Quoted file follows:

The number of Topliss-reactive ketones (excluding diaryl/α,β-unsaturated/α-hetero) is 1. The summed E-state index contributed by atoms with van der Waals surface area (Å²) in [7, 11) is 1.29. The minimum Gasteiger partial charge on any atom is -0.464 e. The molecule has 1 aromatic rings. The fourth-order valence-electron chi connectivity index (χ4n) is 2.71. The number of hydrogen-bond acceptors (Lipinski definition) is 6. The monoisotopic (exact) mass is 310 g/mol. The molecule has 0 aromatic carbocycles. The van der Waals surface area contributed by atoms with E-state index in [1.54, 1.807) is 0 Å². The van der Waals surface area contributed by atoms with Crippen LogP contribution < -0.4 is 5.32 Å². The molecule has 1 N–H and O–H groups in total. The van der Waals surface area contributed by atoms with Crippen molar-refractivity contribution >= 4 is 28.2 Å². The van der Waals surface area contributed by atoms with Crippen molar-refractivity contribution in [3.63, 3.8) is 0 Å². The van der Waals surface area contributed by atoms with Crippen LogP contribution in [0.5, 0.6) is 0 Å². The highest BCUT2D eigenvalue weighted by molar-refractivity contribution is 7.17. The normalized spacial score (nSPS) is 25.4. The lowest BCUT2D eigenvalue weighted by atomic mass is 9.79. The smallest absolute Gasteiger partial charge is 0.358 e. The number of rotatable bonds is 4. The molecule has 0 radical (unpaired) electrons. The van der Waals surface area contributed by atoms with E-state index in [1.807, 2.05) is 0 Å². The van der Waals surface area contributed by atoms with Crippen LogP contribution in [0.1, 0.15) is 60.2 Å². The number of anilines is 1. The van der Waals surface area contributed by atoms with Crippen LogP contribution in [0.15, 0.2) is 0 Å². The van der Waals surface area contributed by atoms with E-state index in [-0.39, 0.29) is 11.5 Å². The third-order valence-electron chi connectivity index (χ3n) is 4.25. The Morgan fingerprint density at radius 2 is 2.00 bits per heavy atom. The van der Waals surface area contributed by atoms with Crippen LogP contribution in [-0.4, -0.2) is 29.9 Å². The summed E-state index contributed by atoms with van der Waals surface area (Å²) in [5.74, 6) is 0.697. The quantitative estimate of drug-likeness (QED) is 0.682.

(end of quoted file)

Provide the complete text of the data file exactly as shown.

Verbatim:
The number of Topliss-reactive ketones (excluding diaryl/α,β-unsaturated/α-hetero) is 1. The summed E-state index contributed by atoms with van der Waals surface area (Å²) in [7, 11) is 1.29. The minimum Gasteiger partial charge on any atom is -0.464 e. The molecule has 1 aromatic rings. The fourth-order valence-electron chi connectivity index (χ4n) is 2.71. The number of hydrogen-bond acceptors (Lipinski definition) is 6. The monoisotopic (exact) mass is 310 g/mol. The molecule has 0 aromatic carbocycles. The van der Waals surface area contributed by atoms with E-state index in [1.54, 1.807) is 0 Å². The van der Waals surface area contributed by atoms with Crippen LogP contribution < -0.4 is 5.32 Å². The molecule has 1 N–H and O–H groups in total. The van der Waals surface area contributed by atoms with Crippen molar-refractivity contribution >= 4 is 28.2 Å². The van der Waals surface area contributed by atoms with Crippen molar-refractivity contribution in [3.63, 3.8) is 0 Å². The van der Waals surface area contributed by atoms with Crippen LogP contribution in [0.5, 0.6) is 0 Å². The highest BCUT2D eigenvalue weighted by molar-refractivity contribution is 7.17. The normalized spacial score (nSPS) is 25.4. The lowest BCUT2D eigenvalue weighted by atomic mass is 9.79. The smallest absolute Gasteiger partial charge is 0.358 e. The number of rotatable bonds is 4. The molecule has 0 radical (unpaired) electrons. The van der Waals surface area contributed by atoms with E-state index in [1.807, 2.05) is 0 Å². The van der Waals surface area contributed by atoms with Crippen LogP contribution in [0.1, 0.15) is 60.2 Å². The number of anilines is 1. The van der Waals surface area contributed by atoms with Crippen LogP contribution in [0.15, 0.2) is 0 Å². The van der Waals surface area contributed by atoms with E-state index in [-0.39, 0.29) is 11.5 Å². The third-order valence-electron chi connectivity index (χ3n) is 4.25. The Morgan fingerprint density at radius 2 is 2.00 bits per heavy atom. The van der Waals surface area contributed by atoms with Crippen LogP contribution in [-0.4, -0.2) is 29.9 Å². The summed E-state index contributed by atoms with van der Waals surface area (Å²) in [5.74, 6) is 0.697. The quantitative estimate of drug-likeness (QED) is 0.682.